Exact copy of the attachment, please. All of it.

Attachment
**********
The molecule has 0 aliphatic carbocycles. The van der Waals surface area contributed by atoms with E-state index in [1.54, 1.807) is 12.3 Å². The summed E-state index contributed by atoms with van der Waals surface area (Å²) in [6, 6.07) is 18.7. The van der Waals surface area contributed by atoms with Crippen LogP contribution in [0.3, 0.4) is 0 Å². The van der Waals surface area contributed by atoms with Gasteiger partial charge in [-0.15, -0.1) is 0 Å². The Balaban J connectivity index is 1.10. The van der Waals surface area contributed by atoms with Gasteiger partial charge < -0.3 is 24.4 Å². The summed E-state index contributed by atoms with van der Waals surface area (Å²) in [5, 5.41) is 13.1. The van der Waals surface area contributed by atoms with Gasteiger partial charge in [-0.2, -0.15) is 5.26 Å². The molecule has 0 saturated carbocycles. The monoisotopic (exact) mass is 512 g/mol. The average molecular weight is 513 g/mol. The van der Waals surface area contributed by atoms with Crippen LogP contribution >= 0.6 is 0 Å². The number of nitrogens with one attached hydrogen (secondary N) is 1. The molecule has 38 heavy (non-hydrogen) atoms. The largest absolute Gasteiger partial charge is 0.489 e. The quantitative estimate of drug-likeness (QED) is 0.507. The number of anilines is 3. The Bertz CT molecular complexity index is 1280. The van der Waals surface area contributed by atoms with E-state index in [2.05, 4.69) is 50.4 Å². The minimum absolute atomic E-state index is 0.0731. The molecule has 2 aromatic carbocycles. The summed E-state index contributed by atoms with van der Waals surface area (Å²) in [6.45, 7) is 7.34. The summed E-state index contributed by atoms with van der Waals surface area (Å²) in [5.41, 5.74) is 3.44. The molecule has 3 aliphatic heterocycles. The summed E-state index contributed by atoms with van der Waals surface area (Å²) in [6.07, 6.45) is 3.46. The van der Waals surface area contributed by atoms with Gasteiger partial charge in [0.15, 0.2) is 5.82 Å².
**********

The molecule has 0 aliphatic carbocycles. The van der Waals surface area contributed by atoms with E-state index in [1.54, 1.807) is 12.3 Å². The summed E-state index contributed by atoms with van der Waals surface area (Å²) in [6, 6.07) is 18.7. The van der Waals surface area contributed by atoms with Crippen LogP contribution in [0.3, 0.4) is 0 Å². The van der Waals surface area contributed by atoms with Gasteiger partial charge in [-0.15, -0.1) is 0 Å². The Balaban J connectivity index is 1.10. The van der Waals surface area contributed by atoms with Gasteiger partial charge < -0.3 is 24.4 Å². The summed E-state index contributed by atoms with van der Waals surface area (Å²) in [5, 5.41) is 13.1. The van der Waals surface area contributed by atoms with Gasteiger partial charge in [-0.2, -0.15) is 5.26 Å². The molecule has 0 saturated carbocycles. The monoisotopic (exact) mass is 512 g/mol. The average molecular weight is 513 g/mol. The van der Waals surface area contributed by atoms with Crippen LogP contribution >= 0.6 is 0 Å². The number of nitrogens with one attached hydrogen (secondary N) is 1. The molecule has 38 heavy (non-hydrogen) atoms. The largest absolute Gasteiger partial charge is 0.489 e. The quantitative estimate of drug-likeness (QED) is 0.507. The number of anilines is 3. The Bertz CT molecular complexity index is 1280. The van der Waals surface area contributed by atoms with E-state index in [2.05, 4.69) is 50.4 Å². The minimum absolute atomic E-state index is 0.0731. The molecule has 2 aromatic carbocycles. The summed E-state index contributed by atoms with van der Waals surface area (Å²) in [6.45, 7) is 7.34. The summed E-state index contributed by atoms with van der Waals surface area (Å²) in [5.41, 5.74) is 3.44. The molecule has 3 aliphatic heterocycles. The summed E-state index contributed by atoms with van der Waals surface area (Å²) in [6.07, 6.45) is 3.46. The van der Waals surface area contributed by atoms with Gasteiger partial charge in [0.15, 0.2) is 5.82 Å².